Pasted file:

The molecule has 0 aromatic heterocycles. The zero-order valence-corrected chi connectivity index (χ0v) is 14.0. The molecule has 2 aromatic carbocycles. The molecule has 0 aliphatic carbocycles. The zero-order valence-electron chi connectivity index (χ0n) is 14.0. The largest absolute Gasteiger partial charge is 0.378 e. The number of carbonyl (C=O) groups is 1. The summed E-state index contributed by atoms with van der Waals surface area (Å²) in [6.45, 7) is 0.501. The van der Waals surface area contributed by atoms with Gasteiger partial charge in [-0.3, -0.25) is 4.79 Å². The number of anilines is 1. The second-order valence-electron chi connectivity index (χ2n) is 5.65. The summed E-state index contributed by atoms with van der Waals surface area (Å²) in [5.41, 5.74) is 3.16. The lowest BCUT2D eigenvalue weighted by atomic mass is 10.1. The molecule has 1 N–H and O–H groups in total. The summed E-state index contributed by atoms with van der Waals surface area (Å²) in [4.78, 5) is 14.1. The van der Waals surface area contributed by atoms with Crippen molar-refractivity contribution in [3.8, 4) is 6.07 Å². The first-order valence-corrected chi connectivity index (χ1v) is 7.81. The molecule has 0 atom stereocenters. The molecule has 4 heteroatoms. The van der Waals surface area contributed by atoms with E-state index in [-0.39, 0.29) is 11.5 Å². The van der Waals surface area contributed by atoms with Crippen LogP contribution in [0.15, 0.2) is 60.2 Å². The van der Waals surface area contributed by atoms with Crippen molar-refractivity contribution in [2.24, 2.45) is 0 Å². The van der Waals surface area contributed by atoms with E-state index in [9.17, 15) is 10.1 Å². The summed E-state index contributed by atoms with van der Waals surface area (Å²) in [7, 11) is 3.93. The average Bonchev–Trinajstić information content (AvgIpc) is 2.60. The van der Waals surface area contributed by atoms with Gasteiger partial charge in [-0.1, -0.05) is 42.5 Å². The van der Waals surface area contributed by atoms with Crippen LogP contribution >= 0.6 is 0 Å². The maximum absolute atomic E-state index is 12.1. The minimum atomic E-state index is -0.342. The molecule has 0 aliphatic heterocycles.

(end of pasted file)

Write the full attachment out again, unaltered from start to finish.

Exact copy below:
The molecule has 0 aromatic heterocycles. The zero-order valence-corrected chi connectivity index (χ0v) is 14.0. The molecule has 2 aromatic carbocycles. The molecule has 0 aliphatic carbocycles. The zero-order valence-electron chi connectivity index (χ0n) is 14.0. The largest absolute Gasteiger partial charge is 0.378 e. The number of carbonyl (C=O) groups is 1. The summed E-state index contributed by atoms with van der Waals surface area (Å²) in [6.45, 7) is 0.501. The van der Waals surface area contributed by atoms with Gasteiger partial charge in [-0.3, -0.25) is 4.79 Å². The number of anilines is 1. The second-order valence-electron chi connectivity index (χ2n) is 5.65. The summed E-state index contributed by atoms with van der Waals surface area (Å²) in [5.41, 5.74) is 3.16. The lowest BCUT2D eigenvalue weighted by atomic mass is 10.1. The molecule has 1 N–H and O–H groups in total. The summed E-state index contributed by atoms with van der Waals surface area (Å²) in [4.78, 5) is 14.1. The van der Waals surface area contributed by atoms with Crippen molar-refractivity contribution in [3.8, 4) is 6.07 Å². The first-order valence-corrected chi connectivity index (χ1v) is 7.81. The molecule has 0 atom stereocenters. The molecule has 4 heteroatoms. The van der Waals surface area contributed by atoms with E-state index in [-0.39, 0.29) is 11.5 Å². The van der Waals surface area contributed by atoms with Crippen LogP contribution in [0.15, 0.2) is 60.2 Å². The van der Waals surface area contributed by atoms with Crippen molar-refractivity contribution in [2.24, 2.45) is 0 Å². The van der Waals surface area contributed by atoms with E-state index in [9.17, 15) is 10.1 Å². The summed E-state index contributed by atoms with van der Waals surface area (Å²) in [7, 11) is 3.93. The average Bonchev–Trinajstić information content (AvgIpc) is 2.60. The van der Waals surface area contributed by atoms with Gasteiger partial charge in [-0.1, -0.05) is 42.5 Å². The van der Waals surface area contributed by atoms with Crippen LogP contribution >= 0.6 is 0 Å². The maximum absolute atomic E-state index is 12.1. The minimum atomic E-state index is -0.342. The molecule has 0 aliphatic heterocycles.